The paper highlights the role of environment laws and legislation in achieving sustainability for the food industry. We present a real life case study of a food sector company, Riverside Bakery, a subsidiary of the Pork Farms Group in the United Kingdom; and illustrate carbon footprint calculations within the regulatory framework of the UK government. We illustrate how to measure and calculate the carbon footprint of a company on the basis of Scope I, II, and III emissions by identifying and quantifying all sources of energy consumption. Our calculations indicate a 9.56 per cent decrease in carbon footprint of the company as compared to baseline year. The calculations illustrated in our case study can be replicated by companies in emerging economies by using country-specific conversion factors. Since small companies in emerging economies lack the resources and knowledge to implement sustainability initiatives, our case study can serve as a small step for these companies towards the ultimate goal of becoming environmentally sustainable and reduce their carbon footprints. Previous research suggests that small and medium enterprises (SMEs) possess various organizational characteristics for promoting and implementing internal sustainability related practices but lack capabilities for external communication and reporting. On the other hand, such SMEs while transitioning to large multinational enterprises (MNEs) develop capabilities to promote external communication and reporting but find themselves constrained in internal implementation due to their increased size. The paper provides a road map to measure and manage carbon footprint of easily identifiable major emission sources in a SME, which can continue to be monitored as the company grows and expands internationally; thus, delivering financial benefits even after the transition phase.
Rohan Crichton, Thomas Walker and Alpna Patel
Climate change is upon us and, now more than ever, humankind is searching for meaningful solutions to this global problem. However, climate change is a complex situation and intertwined in this grand challenge are the debilitating issues of poverty and environmental degradation in the developing world. Organizations have been part-and-parcel of the problem, yet they hold the solutions as well. Our paper aims to decipher and enhance these solutions through a detailed investigation of the literature and via several case studies of responsibly led organizations that already make a difference in the developing world. We propose a model of how poverty and environmental degradation can be mitigated by pro-environmental-social strategic human resource practices, mediated by responsible leadership. We conclude with a discussion of our findings, explore implications for organizations, suggest future research, and discuss contributions to the transdisciplinary literature.
Sanjay Bhāle and Sudeep Bhāle
Food production and its efficient distribution is a critical issue the world over. There are a lot of changes happening in the global market, especially in the emerging markets compared to the western part of the globe in relation to food production and its supply. In recent years these markets have witnessed explosive growth of the middle class, driven by greater industrialization and urbanization. An emerging middle class creates changing dietary habits, such as consuming more carbohydrates, a more fibrous diet, and fresh organic food. This whole phenomenon is more resource intensive, which puts local supply chains under greater pressure. These factors, combined with climatic uncertainties in the regions, make the production and distribution of food a critical issue. However, the issue can be addressed if a viable value chain is established. A value chain denotes integration of different levels of production and distribution in a manner that adds value to the product and each step by attaining process specialization and quality improvement. The improvement in efficiency is derived from the factors related to production and carries importance for future competitiveness of the product. This paper is of qualitative type that aims to highlight the significant aspects of value chain building in the market of agriculture produce. It discusses the concept with the help of a case where an enterprise has created a system helping farmers to build capabilities in agriculture produce. It highlights key initiatives taken by an Indian enterprise, the Indian Tobacco Company, to establish a structured approach of value chain in agribusiness though collaboration. Collaboration among the various stakeholders along the food value chain is more important than ever. The interdependencies between stakeholders are no longer in silo, mainly because most functions are closely linked along the chain. This model also encompasses stakeholders anywhere in the network. It also maintains a regional balance by focusing on strategic alliances between big as well as small farmers, storing/processing units, and distribution and sales enterprises that seek to create more value of the front end (farmers) of the chain and operate efficiently with other farmers to create significant volume, which in turn creates economies of scale.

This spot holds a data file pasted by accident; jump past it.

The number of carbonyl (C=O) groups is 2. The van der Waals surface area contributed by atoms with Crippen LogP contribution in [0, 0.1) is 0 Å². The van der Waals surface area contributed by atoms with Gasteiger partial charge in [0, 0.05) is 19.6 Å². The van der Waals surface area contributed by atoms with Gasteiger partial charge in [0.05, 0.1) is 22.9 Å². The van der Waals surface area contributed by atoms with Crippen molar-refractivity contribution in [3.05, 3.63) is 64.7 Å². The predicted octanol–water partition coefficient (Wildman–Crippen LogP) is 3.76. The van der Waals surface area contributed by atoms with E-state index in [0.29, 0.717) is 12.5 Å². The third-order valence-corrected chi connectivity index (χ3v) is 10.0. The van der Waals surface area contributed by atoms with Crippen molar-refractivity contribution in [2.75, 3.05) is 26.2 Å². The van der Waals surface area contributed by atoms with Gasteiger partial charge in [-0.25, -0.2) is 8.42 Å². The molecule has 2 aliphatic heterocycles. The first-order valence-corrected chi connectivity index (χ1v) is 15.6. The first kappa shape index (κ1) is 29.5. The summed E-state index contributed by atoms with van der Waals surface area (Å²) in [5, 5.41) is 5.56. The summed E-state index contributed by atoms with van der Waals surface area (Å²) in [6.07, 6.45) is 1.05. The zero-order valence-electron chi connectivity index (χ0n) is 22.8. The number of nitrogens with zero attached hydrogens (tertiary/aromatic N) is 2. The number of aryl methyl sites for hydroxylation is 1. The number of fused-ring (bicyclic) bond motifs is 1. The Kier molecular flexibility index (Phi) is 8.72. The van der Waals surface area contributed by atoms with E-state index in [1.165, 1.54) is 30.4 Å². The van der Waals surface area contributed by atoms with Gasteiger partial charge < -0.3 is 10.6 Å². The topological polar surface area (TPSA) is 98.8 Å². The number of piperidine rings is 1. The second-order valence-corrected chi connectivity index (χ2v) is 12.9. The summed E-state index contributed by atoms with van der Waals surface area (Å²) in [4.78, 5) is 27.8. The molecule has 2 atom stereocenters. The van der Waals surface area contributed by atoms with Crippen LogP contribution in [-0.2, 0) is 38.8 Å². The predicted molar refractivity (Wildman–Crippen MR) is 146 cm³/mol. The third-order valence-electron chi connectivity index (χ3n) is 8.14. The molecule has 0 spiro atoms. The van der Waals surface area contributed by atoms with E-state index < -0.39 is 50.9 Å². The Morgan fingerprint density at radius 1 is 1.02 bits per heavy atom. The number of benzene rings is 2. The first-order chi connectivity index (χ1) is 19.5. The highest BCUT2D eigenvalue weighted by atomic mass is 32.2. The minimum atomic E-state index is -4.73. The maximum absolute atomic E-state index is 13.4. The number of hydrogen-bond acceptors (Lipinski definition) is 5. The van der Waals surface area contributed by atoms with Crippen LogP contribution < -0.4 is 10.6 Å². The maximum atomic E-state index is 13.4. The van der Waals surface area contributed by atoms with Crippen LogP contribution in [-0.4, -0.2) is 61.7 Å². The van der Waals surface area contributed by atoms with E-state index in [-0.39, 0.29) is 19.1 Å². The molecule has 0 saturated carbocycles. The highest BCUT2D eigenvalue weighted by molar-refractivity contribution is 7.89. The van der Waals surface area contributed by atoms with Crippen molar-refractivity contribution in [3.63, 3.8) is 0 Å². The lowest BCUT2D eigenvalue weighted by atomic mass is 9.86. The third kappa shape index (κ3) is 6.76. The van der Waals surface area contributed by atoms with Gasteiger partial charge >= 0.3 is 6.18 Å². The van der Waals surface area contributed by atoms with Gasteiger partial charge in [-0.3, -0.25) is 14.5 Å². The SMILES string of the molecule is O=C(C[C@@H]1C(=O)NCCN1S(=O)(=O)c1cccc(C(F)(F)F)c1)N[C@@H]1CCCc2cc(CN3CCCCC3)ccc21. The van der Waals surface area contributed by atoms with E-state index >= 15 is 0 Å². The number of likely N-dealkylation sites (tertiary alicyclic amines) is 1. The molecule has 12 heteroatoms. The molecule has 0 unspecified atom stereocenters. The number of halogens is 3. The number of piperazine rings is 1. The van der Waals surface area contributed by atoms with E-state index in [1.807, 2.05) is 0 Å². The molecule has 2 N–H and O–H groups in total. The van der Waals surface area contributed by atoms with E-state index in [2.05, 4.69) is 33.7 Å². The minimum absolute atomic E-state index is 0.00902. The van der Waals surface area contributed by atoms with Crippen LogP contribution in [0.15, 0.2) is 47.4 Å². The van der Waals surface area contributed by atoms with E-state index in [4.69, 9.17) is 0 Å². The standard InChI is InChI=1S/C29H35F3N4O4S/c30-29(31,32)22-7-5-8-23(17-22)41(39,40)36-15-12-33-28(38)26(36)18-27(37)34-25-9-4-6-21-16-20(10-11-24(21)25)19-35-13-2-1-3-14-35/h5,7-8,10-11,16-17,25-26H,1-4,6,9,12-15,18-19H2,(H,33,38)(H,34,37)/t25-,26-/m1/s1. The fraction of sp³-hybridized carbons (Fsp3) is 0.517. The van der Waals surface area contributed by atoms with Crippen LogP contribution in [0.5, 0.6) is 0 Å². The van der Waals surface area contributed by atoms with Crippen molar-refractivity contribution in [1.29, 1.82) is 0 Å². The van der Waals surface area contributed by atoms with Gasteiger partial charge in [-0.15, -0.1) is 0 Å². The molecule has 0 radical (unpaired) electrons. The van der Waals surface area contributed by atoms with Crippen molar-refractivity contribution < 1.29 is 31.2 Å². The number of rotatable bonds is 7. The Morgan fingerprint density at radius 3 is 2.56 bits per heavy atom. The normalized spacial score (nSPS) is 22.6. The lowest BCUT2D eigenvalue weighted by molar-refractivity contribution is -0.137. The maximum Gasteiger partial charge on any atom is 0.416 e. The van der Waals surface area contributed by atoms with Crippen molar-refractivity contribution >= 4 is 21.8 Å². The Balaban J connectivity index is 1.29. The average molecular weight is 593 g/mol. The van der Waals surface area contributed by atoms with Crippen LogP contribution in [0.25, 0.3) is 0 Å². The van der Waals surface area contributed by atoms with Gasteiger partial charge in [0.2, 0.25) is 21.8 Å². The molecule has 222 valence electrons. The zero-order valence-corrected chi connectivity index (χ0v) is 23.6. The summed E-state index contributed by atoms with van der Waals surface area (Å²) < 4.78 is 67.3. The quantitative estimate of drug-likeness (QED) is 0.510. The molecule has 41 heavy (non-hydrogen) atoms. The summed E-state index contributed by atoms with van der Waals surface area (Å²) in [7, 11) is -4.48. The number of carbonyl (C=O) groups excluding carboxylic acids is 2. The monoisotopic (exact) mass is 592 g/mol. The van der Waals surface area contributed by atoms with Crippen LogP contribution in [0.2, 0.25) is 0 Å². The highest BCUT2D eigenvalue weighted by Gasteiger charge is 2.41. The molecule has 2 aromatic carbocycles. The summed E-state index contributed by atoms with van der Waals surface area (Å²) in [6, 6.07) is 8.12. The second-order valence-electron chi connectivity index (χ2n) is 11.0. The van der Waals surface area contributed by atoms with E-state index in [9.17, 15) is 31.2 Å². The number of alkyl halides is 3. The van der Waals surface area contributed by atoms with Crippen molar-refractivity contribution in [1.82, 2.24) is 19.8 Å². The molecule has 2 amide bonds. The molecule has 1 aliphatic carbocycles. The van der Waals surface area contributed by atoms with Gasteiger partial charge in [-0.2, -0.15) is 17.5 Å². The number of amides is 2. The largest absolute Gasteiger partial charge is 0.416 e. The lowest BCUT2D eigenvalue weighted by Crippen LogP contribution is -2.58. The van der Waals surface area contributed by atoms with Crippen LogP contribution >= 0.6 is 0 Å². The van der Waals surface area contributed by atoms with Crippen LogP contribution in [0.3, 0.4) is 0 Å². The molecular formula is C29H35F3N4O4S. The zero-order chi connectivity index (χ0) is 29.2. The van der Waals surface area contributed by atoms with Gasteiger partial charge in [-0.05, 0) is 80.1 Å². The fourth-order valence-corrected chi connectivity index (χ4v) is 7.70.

Juliana Kucht Campos, Patr'cia Alcântara Cardoso, Antônio Andre Cunha Callado and Maja Izabela Piecyk